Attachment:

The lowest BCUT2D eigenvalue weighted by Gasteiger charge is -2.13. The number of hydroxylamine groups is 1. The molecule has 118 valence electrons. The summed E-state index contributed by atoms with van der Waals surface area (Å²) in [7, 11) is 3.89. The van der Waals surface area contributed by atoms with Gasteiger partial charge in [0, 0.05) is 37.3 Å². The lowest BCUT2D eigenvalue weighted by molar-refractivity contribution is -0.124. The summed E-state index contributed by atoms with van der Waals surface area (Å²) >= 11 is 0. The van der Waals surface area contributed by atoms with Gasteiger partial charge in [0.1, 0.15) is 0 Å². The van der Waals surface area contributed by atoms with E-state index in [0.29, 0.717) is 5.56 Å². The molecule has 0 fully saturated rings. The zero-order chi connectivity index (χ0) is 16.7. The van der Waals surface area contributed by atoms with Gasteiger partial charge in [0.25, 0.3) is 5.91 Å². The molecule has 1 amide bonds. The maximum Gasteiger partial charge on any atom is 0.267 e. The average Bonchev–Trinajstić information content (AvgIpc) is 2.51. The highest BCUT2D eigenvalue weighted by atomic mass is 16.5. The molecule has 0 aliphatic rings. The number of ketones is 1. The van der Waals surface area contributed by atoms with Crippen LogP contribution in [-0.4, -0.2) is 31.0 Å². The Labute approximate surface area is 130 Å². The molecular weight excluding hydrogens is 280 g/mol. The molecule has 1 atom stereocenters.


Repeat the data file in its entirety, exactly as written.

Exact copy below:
The lowest BCUT2D eigenvalue weighted by Gasteiger charge is -2.13. The number of hydroxylamine groups is 1. The molecule has 118 valence electrons. The summed E-state index contributed by atoms with van der Waals surface area (Å²) in [7, 11) is 3.89. The van der Waals surface area contributed by atoms with Gasteiger partial charge in [0, 0.05) is 37.3 Å². The lowest BCUT2D eigenvalue weighted by molar-refractivity contribution is -0.124. The summed E-state index contributed by atoms with van der Waals surface area (Å²) >= 11 is 0. The van der Waals surface area contributed by atoms with Gasteiger partial charge in [0.1, 0.15) is 0 Å². The van der Waals surface area contributed by atoms with E-state index in [0.29, 0.717) is 5.56 Å². The molecule has 0 fully saturated rings. The zero-order chi connectivity index (χ0) is 16.7. The van der Waals surface area contributed by atoms with Gasteiger partial charge in [0.25, 0.3) is 5.91 Å². The molecule has 1 amide bonds. The maximum Gasteiger partial charge on any atom is 0.267 e. The average Bonchev–Trinajstić information content (AvgIpc) is 2.51. The highest BCUT2D eigenvalue weighted by atomic mass is 16.5. The molecule has 0 aliphatic rings. The number of ketones is 1. The van der Waals surface area contributed by atoms with Crippen LogP contribution in [-0.4, -0.2) is 31.0 Å². The Labute approximate surface area is 130 Å². The molecular weight excluding hydrogens is 280 g/mol. The molecule has 1 atom stereocenters.